So after check in and a shower I made my way to 5 pm lunch. Only pizza and beer would suffice. After 15 minutes I found a Mellow Mushroom. I ate it ALL.

Thanks to my friends on the interwebs who recommended other places to eat. Alas they were to late. 

Another 74.5 miles in the books. Add that to 989.5 and I get 1,064 so far. 

No Way So Hey – Day 14

Two weeks on the road. I’m in it thick now.

I broke my no McDonalds food rule and ate dinner next door to the hotel. I ran into Jason and George and we had a long chat.

The free breakfast at the hotel was actually pretty decent. I fueled up like I was going trekking in the Outback. On the way out I grabbed an apple and a banana for the road. 

I was directly in route so I wasted no time. The roads are getting better and better in terms of surface, traffic, and lack of rumble strips. Today’s start was a bit late owing to my need for sleep. The wind was at my back and the skyscapes were picture pretty.

I was just rolling along heading mostly west. The landscape was significantly less boggy. There were more pine trees in the woods I was passing through. 

I entered a new state after 25 miles. Although the South Carolina roads did get much better this morning, they can’t compare with the roads in Georgia. They are smoother and wider. Only at the end of the day did I have to deal with rumbles strips. 

I stopped in a country store at the state line.  It was in an El Cheapo gas station.  

After a few miles my perfect skyscape was obstructed by smoke. I was worried that I had stumbled into a forest fire but I never saw the cause of the smoke.

So I rode on. After 50 miles I was running out of gas. A gas station had a shop with eat-in “food”. It was fried chicken with fried potatoes and mystery rice. (The rice had stuff in it that didn’t belong there so I ate around the alien objects.) I followed that disgusting gastronomic experience with a chocolate chip cookie ice cream sandwich.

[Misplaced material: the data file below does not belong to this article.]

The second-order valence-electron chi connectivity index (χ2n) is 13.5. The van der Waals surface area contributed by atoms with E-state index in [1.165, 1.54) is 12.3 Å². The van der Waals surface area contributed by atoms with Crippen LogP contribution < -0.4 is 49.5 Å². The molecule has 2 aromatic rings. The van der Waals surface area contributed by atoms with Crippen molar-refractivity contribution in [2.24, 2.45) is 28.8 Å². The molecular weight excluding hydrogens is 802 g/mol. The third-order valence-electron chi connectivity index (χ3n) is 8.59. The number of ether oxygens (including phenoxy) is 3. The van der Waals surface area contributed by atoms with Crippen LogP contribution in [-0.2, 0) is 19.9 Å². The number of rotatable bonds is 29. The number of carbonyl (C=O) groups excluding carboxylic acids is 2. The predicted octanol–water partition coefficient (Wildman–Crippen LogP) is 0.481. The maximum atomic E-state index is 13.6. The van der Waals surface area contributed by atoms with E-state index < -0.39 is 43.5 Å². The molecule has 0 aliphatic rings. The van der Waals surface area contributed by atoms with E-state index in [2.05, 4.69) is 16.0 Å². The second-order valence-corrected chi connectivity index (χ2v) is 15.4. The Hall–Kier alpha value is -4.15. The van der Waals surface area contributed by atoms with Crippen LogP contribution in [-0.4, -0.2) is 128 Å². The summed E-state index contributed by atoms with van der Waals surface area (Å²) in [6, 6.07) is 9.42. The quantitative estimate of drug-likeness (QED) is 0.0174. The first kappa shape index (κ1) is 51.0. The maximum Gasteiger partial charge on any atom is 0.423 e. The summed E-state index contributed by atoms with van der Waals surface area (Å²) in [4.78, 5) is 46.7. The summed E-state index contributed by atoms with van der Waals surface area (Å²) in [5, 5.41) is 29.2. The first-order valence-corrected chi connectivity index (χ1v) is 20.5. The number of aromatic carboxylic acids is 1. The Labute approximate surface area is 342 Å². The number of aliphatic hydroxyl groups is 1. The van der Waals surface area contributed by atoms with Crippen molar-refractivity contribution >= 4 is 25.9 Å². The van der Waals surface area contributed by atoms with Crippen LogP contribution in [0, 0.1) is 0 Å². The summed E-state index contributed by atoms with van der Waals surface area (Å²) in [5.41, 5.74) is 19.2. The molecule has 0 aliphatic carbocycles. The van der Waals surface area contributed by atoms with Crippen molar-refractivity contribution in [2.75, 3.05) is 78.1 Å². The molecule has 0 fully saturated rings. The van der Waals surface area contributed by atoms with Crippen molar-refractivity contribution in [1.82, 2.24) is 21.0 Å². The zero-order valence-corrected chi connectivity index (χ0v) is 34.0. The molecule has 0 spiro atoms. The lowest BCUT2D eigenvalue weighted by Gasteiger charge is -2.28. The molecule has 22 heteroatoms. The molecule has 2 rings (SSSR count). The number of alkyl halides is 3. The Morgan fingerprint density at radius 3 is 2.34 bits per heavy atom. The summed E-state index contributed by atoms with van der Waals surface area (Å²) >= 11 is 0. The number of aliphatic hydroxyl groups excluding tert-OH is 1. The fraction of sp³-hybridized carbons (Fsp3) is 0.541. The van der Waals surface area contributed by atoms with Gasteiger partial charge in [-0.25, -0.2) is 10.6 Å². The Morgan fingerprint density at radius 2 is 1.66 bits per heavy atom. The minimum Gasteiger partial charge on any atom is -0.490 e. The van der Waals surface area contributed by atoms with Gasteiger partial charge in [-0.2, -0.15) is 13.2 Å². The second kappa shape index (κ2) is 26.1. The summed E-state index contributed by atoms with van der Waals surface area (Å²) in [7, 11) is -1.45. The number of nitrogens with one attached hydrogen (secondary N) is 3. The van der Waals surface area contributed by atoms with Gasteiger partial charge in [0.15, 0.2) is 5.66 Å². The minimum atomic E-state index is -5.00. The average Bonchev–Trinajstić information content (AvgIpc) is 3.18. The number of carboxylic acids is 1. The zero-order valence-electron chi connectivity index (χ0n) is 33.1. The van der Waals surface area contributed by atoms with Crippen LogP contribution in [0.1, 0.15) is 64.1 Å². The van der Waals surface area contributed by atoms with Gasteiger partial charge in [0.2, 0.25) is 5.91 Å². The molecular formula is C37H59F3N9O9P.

Back on the rode I lasted a couple of miles before seeing a Dollar General store. They are ubiquitous in the south. They are a five and dime store that looks like a grenade went off inside. If you look long enough you can find what you are looking for. I found some insect spray with enough deet to kill a pterodactyl, some sun screen, and some lotion for my dried out skin.

I rode into Statesboro. There doesn’t seem to be much here. It’s an east coast version of Gertrude Stein’s Oakland.

I was going to camp but the campground only seemed to have expensive cabins so I’m holed up in a hotel a half mile from town. It’ll do.

Tomorrow it’s on to Savannah. I plan to go another hostel. I haven’t heard back from the owner yet. 

No sign of Jason and George today.

71 miles for the day. Tour total is 989.5. 

No Way So Hey – Day 13

I awoke before most of the mosquitos and made a hasty exit from the campground. I was tired, smelled of bug spray, sweat, and sunscreen and just not really feeling very spunky.